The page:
Blue River grads change future with diplomas in hand
Rylee Essex had a rough go in pursuing her education
She attended a small school until seventh grade, at which point, her parents decided it was best for her to be home schooled due to health issues. She was accepted into an online school and started to excel in that environment, regaining her love of learning. So much so that she took extra courses that she didn’t need to.
By the end of her eighth-grade year, her parents got divorced and she moved away. When school started back up, she decided to return to the small school she had previously left.
It was the worst mistake she ever made, she told those attending Thursday’s Blue River Career Program’s adult education graduation celebration.
“I was constantly ridiculed by the principal of the school and told that I was never going to amount to anything and never going to graduate, just because I had health issues and could not be there every day,” she told the audience.
She was put on probation and after she was taken off it, decided to return to home schooling.
She found out that the state shut down the online school she previously used and as a result, all of her credits were lost. As a result, she had to retake those lost courses.
That’s when her grandmother discovered Blue River Career Programs in Shelbyville.
Essex was one of 29 adults to receive their high school equivalency diplomas Thursday.
“If it wasn’t for Blue River, I really don’t know what I would do,” she said. “If you take anything away from Blue River, it should be that traditional way of school is not that important, (and) not for everybody. You’ve got to remember to never give up, and no matter how hard it is, you’ve got to keep going. You can do whatever you put your mind to. If you don’t like the hand you’re dealt, don’t be afraid to shuffle it.”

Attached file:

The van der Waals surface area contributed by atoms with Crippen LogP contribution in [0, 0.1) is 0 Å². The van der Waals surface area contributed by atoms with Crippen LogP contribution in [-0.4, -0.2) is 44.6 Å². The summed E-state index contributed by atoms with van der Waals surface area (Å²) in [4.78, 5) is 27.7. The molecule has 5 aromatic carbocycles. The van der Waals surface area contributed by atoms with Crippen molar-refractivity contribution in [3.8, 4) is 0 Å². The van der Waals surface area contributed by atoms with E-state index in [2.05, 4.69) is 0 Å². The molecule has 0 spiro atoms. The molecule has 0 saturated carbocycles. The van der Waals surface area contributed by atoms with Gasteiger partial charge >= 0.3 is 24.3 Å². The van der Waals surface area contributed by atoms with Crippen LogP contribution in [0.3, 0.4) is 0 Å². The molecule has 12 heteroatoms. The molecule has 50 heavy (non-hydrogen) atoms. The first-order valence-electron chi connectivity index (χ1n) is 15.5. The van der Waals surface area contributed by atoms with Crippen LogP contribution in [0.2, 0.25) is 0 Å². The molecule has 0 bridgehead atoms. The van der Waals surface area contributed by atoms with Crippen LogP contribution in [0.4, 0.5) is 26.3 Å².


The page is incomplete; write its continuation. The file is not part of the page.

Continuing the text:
Essex was one of five graduates to speak during the ceremony, which also celebrated graduates receiving other credentials and licenses.
Thirteen received their Child Development Associate (CDA) credentials; 23 earned Certified Nurse Assistant (CNA) degrees; eight earned Commercial Driver’s Licenses (CDL); and two were certified as Clinical Medical Assistants (CMA).
Alan Hager, who was one of the high school equivalency graduates, said he never thought he would receive his degree after seeing his two children go through Blue River.
In 1985, he was supposed to graduate from high school, but decided to get a job because he felt like he was supposed to work and make money.
He held a job for 30 years but due to health issues and after losing his job, discovered the only way to get a new one was to get his diploma.
“I feel really good about it,” he told the audience. “I think mostly I feel good about it because my family feels good about me getting my education. For me, I thought I would never need it. Unfortunately, I found out the only way to get a job, I need an education. So I’m happy to be here.”
Growing up, Jacob Beckley was always told one thing: “If you don’t like something about yourself, you change it.”
About eight months ago, he found himself without a stable place to live with a job at a factory he did not enjoy.
“I was thinking about where I was in life and I realized there was a lot I didn’t like,” he said. “I was in a bad way.”
After moving from Kentucky, he discovered Blue River. His teachers, Alfonso Andolz and Michael Miller, were helpful in getting his life turned around.
“I couldn’t change my past, so I figured I’d change my future,” he said.